Much ado about twenty-four

“Awake, my country, the hour of dreams is done! Doubt not, nor dread the greatness of thy fate.”

 — From An Ode to the Canadian Confederacy (1886) by Sir Charles G. D. Roberts (1860-1943)

On the 28th of March 1972, a CBC television series called “Images of Canada” aired an episode about the history of Ottawa’s Parliament Hill. Directed by Vincent Tovell and written by Barbara Moon, the episode was wryly entitled “The Folly on the Hill,”a folly being a structure whose only purpose was decorative ornamentation in a garden setting. 

Ironically, Ottawa’s “folly” was situated in an 1860s lumber town and rose on wild bluffs above what was once an ancient sea and Indigenous meeting place. Bytown was home to 7,000 residents, 2 sawmills, 2 lumber merchants, 1 doctor, 1 theatre, plank sidewalks, muddy streets, 34 taverns, and Notre-Dame Cathedral.

Hardly a garden, and folly was the last thing on the mind of Thomas Fuller, the architect commissioned to design and build an awe-inspiring seat for the new constitutional monarchy. Fuller’s Parliament Buildings, as with any government mega-project, were met with the usual outcries of expense and boondoggle. Imagine the absurdity of transporting sandstone from near and far, and inviting no less than HRH Prince of Wales to place the cornerstone, all in the middle of this remote corner of mosquito-infested bush. But the new Parliament, Victorian-era Gothic Revival at its finest, needed to capture the imagination of the vast, vulnerable, and untested fledgling nation. 

Eons ago, Canada had triumphant architectural ambitions!

Fast forward to the 24 Sussex Drive calamity. Twenty four was a private residence for most of its existence. It’s confounding to think that its demise began when it was purchased by the federal government in 1943. Sure, a major renovation was conducted in 1951, but it’s been crumbling ever since. Is the Élysée Palace crumbling from the ground up? Does a sitting U.S. president risk embarrassment by assuming a plugged throne when nature calls at Buckingham? Doubtful. 

Are we the only G7 country who hums and haws and nickels and dimes over the maintenance of its official residences? Damn straight we are, and not many seem to be ashamed of it. We Canadians could be called prudent spenders. “Cheapskates” is more like it. 

Successive PMs have been avoiding the optics of renovating the official residence of the country’s most powerful executive. In 2015, Maureen McTeer, the wife of former Prime Minister Joe Clark, went so far as to call for it to be torn down. McTeer authored a book on Canada’s official residences and claims that the home has no significant architectural or historical value. 

But cheapskates beware. The vacant 24 is costing you $$$, and more $ are being added to the bill as things drag on. An NCC report from April 2018 was already sounding the alarm when it classified 24 as being in a “critical” state of disrepair. Both the repair and the replacement options for the buildings soared to well above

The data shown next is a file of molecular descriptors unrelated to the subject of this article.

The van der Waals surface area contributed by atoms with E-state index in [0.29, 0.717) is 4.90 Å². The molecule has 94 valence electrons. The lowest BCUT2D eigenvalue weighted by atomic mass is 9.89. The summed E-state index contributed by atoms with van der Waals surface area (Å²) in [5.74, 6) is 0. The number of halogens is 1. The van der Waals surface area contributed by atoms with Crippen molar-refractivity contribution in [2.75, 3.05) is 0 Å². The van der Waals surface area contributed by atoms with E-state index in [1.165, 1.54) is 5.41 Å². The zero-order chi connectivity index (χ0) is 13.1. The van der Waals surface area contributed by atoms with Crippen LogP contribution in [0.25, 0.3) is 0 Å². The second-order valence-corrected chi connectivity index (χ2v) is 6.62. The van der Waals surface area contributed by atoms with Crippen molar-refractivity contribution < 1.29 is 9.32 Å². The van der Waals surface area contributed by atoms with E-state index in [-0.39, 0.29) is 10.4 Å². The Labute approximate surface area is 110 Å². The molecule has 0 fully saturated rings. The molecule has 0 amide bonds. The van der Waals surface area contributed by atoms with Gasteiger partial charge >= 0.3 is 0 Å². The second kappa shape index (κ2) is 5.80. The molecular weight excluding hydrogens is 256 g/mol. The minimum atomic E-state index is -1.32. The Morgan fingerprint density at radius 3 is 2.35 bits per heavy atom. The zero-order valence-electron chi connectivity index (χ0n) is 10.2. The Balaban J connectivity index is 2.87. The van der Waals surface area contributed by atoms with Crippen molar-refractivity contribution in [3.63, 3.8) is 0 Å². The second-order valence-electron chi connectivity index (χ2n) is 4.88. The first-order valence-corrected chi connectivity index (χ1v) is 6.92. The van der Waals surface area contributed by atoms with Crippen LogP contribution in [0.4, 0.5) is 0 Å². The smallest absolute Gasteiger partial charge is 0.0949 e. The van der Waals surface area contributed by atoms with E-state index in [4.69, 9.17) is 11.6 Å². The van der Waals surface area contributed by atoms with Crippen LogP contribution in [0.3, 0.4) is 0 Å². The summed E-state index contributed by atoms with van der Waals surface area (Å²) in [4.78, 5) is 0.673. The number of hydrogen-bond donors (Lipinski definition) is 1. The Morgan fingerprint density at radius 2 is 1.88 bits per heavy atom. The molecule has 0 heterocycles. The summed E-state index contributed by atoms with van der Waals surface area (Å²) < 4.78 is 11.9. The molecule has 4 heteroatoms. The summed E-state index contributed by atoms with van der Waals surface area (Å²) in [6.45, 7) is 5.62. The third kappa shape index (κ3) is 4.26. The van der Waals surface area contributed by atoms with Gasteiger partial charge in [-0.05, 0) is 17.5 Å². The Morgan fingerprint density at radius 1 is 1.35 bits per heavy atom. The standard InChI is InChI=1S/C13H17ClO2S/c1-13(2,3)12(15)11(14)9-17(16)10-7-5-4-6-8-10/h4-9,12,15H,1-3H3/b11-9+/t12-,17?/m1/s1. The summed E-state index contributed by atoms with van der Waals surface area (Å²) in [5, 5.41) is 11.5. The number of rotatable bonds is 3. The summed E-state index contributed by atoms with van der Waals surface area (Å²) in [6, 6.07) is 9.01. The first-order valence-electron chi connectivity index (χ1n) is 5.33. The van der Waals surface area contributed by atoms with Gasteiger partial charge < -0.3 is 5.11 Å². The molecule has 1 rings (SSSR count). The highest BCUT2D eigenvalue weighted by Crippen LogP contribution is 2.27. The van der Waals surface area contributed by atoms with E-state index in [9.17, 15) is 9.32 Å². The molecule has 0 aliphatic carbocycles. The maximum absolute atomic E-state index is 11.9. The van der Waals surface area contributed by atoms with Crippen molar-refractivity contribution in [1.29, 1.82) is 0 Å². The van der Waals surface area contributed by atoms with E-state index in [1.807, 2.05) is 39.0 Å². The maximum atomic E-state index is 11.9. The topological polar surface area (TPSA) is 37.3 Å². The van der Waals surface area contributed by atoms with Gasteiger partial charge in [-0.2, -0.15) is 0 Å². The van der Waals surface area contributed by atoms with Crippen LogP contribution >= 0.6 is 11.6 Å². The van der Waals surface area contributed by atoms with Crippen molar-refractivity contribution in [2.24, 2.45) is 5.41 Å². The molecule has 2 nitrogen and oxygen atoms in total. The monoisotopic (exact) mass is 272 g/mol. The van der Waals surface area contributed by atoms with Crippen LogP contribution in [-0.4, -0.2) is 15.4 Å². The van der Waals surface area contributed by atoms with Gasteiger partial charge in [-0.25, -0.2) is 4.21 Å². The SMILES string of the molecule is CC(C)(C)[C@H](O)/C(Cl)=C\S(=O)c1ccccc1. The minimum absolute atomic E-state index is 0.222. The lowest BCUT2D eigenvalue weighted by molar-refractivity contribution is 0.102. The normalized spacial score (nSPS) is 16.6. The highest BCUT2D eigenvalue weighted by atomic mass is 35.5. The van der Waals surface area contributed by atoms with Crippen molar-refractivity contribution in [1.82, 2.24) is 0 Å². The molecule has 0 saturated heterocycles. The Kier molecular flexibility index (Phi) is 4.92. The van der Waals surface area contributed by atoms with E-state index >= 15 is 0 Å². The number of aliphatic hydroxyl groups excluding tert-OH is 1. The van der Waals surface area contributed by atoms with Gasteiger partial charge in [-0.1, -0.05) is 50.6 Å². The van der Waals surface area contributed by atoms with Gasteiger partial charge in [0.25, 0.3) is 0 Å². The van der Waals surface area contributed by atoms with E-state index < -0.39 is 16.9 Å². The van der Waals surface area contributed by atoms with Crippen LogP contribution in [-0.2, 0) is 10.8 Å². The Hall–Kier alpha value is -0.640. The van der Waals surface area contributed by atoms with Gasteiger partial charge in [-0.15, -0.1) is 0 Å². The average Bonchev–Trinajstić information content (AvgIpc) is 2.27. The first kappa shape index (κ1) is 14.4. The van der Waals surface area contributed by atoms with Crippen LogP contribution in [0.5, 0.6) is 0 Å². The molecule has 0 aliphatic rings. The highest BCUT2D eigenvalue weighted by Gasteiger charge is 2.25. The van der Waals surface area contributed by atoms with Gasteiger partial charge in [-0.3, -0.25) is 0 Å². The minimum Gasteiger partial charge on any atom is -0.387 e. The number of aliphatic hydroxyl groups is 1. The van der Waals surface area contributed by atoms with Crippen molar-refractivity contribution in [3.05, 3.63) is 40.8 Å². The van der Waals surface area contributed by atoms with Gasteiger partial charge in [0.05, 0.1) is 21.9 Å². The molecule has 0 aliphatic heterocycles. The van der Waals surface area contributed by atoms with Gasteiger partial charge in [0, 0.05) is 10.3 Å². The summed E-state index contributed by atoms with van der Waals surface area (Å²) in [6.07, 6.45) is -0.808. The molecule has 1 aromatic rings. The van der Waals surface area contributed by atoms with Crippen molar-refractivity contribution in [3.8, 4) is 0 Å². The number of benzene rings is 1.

$34 million. The political will just isn’t there. 

ABOVE: Twenty-four Sussex Drive was was built in 1866-68 by lumber baron Joseph Currier. In 1902, it was sold to William Cameron Edwards. The home was expropriated (1943-1946) by the Government of Canada from his nephew, Senator Gordon C. Edwards. (FROM: NCC Official Residences Asset Portfolio Condition Report, APRIL 2018)

Harper was warned about the situation in 2008 by then-auditor general Sheila Fraser about the $10 million required for essential repairs. He changed the light bulbs. Trudeau first referred the entire matter to the NCC in 2016, and Scheer blamed Trudeau for not having a plan. The bill is now $38 million. So, how does political will navigate around the public resentment of self-serving politicians wanting an in-house roman spa with peeing cherubs? Sorry, but cheapness is not the way forward. The sitcom husband repairing the roof himself always regrets it a few episodes later when rotting walls and foundations come crashing down around the chesterfield. So Ottawa Life thinks TV may offer an innovative solution. 

Introducing 24: The Reality Show. Part Holmes on Homes, part Murdoch Mysteries, part Love it or List it. Get a guy like Mike Holmes in the door busting open walls to expose the real mess of the place. Call upon corporate donors to help defray the costs. Invite students from Algonquin’s Perth campus and the heritage restoration program. And use BBC docudrama-style interstitials with actors like Lachlan Murdoch, best known as Constable Henry Higgins on Murdoch Mysteries, to remind viewers of the great architectural and national ambition this country’s founders once fostered in stone. 

24 Sussex Drive should be the pinnacle of that ambition, not its most pitiful wreck.